Dr Catherine Han is an NZ trained medical oncologist and clinician-scientist with a strong interest in cancer research and personalised cancer therapy, and was awarded the Sir Owen Glenn Clinical Research Fellowship in the Auckland Cancer Society Research Centre (ACSRC), University of Auckland, from mid-2015 until the end of 2018. As part of her PhD study, she had completed a clinical trial in Auckland which collected clinical outcome data and DNA samples from approximately 150 colorectal cancer patients who underwent a protocol of standard but non-personalised cancer treatment. With the Sir Owen Glenn Fellowship, she was able to analyse the DNA of these patients utilising Whole-Exome Sequencing on an Ion Torrent Next-Generation Sequencing system and investigate how variation in genetic makeup is related to their responses and handling of colorectal cancer treatment. Catherine has also developed and optimised clinical trial design and methods for evaluating neuroprotective treatments in cancer patients undergoing oxaliplatin chemotherapy which commonly causes debilitating neurotoxicity affecting patients’ quality of life as well as limiting treatment. Catherine, with others from the ACSRC, was awarded a highly prestigious and competitive research funding from the Health Research Council (HRC) to undertake the very first clinical trial using these methods to evaluate a combination treatment regimen that targets nerve cell membrane transporter proteins of oxaliplatin to reduce its neurotoxicity. This trial is about to open for patient recruitment at three sites in Auckland and Hamilton.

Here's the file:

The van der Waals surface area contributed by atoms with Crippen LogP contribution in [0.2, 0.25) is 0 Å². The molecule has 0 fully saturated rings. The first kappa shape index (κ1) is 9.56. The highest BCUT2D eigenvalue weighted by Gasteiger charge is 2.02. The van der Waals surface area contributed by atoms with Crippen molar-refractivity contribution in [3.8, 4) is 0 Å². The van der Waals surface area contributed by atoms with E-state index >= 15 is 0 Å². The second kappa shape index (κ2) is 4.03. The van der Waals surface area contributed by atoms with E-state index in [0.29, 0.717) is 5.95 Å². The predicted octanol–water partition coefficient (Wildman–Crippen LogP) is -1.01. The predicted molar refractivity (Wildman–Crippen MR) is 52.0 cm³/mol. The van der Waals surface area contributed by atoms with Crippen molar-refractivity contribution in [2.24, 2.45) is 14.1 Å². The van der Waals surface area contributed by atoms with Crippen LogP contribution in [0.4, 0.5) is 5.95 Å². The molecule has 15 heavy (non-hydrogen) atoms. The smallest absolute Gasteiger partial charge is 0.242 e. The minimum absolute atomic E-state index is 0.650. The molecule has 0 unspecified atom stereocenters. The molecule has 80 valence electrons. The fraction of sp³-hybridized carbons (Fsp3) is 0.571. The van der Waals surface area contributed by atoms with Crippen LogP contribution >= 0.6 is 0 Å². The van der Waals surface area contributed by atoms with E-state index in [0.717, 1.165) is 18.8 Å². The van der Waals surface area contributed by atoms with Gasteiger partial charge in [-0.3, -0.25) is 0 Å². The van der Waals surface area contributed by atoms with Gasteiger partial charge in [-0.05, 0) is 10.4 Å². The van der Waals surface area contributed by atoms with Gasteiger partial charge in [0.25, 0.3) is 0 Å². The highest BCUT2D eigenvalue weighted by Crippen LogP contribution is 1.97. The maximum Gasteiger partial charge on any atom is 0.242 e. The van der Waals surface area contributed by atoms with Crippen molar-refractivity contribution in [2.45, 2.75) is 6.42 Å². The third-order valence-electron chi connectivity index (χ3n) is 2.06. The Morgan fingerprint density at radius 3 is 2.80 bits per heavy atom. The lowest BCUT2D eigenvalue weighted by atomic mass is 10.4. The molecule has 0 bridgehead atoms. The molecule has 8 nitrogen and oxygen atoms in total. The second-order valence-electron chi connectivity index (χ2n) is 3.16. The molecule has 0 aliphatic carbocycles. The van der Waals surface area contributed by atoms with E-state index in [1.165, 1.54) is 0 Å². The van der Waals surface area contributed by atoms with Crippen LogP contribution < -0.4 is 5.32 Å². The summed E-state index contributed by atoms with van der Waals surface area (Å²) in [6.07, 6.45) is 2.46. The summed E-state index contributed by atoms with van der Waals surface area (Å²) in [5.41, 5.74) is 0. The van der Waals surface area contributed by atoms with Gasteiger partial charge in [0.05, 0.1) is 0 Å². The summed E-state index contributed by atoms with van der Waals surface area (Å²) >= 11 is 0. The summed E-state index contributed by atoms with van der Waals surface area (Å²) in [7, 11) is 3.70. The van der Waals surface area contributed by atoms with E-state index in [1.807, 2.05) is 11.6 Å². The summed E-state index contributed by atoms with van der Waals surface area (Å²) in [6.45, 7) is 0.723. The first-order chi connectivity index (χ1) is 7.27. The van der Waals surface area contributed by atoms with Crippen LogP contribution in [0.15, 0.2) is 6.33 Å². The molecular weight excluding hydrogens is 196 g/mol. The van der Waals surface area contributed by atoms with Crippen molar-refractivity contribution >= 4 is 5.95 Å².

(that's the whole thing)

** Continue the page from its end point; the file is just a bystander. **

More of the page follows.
During the tenure of the Glenn Fellowship, she was accepted for a one-year clinical research fellowship at Massachusetts General Hospital of Harvard Medical School in Boston, USA (from July 2016 to June 2017). With Sir Owen Glenn’s agreement, the Glenn Fellowship was suspended for a year. She worked with the world-renowned neuro-oncology team there and participated in the development of clinical trials based on molecular profiling of brain tumours. She published several review papers, two of which concerned genetic characterisation of brain tumours. She returned to resume the Owen Glenn fellowship in July 2017. She began her collaborative work with other researchers at the University of Auckland on projects investigating targeted therapy in brain cancer management. She recently authored a chapter in the 11th edition of a medical textbook (“DeVita, Hellman, and Rosenberg’s Cancer: Principals and Practice of Oncology”) which is regarded as the ‘Bible’ of oncology.
In late 2018 Catherine completed her PhD degree, supervised by Prof Mark McKeage, in the process, winning the 2018 Brett Roche Memorial award for the best-completing PhD student in the ACSRC. At the beginning of 2019, she was appointed as a half-time Senior Lecturer in the Department of Pharmacology & Clinical Pharmacology at the University of Auckland to carry out clinical research and teaching the medical students and post-graduate students. For the other half of her time, she continues her role as a medical oncologist in Auckland.
I am ever so grateful to Sir Owen Glenn for his generosity in supporting my work at the Auckland Cancer Society Research Centre, University of Auckland, over the years. – Dr Catherine Han
The fellowship has been of great benefit, not only to Catherine and the ACSRC, but to the University, and we are very grateful for it.” – Stuart McCutchen, Vice-Chancellor, University of Auckland.